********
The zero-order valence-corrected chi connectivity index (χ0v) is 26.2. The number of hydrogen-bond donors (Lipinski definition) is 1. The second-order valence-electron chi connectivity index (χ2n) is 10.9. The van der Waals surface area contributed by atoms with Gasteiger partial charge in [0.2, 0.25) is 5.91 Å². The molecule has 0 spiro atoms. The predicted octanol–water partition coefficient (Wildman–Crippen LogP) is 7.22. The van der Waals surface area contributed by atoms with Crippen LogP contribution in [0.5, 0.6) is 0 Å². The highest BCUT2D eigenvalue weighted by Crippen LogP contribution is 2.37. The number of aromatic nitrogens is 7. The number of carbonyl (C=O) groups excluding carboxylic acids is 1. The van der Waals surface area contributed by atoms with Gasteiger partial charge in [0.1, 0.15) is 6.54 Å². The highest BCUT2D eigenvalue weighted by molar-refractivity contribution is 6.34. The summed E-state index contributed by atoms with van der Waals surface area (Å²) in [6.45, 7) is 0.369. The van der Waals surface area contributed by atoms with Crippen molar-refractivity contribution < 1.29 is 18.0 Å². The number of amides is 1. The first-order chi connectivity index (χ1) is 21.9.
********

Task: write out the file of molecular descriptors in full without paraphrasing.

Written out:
The zero-order valence-corrected chi connectivity index (χ0v) is 26.2. The number of hydrogen-bond donors (Lipinski definition) is 1. The second-order valence-electron chi connectivity index (χ2n) is 10.9. The van der Waals surface area contributed by atoms with Gasteiger partial charge in [0.2, 0.25) is 5.91 Å². The molecule has 0 spiro atoms. The predicted octanol–water partition coefficient (Wildman–Crippen LogP) is 7.22. The van der Waals surface area contributed by atoms with Crippen LogP contribution in [0.5, 0.6) is 0 Å². The highest BCUT2D eigenvalue weighted by Crippen LogP contribution is 2.37. The number of aromatic nitrogens is 7. The number of carbonyl (C=O) groups excluding carboxylic acids is 1. The van der Waals surface area contributed by atoms with Gasteiger partial charge in [0.1, 0.15) is 6.54 Å². The highest BCUT2D eigenvalue weighted by molar-refractivity contribution is 6.34. The summed E-state index contributed by atoms with van der Waals surface area (Å²) in [6.45, 7) is 0.369. The van der Waals surface area contributed by atoms with Crippen molar-refractivity contribution < 1.29 is 18.0 Å². The number of amides is 1. The first-order chi connectivity index (χ1) is 21.9.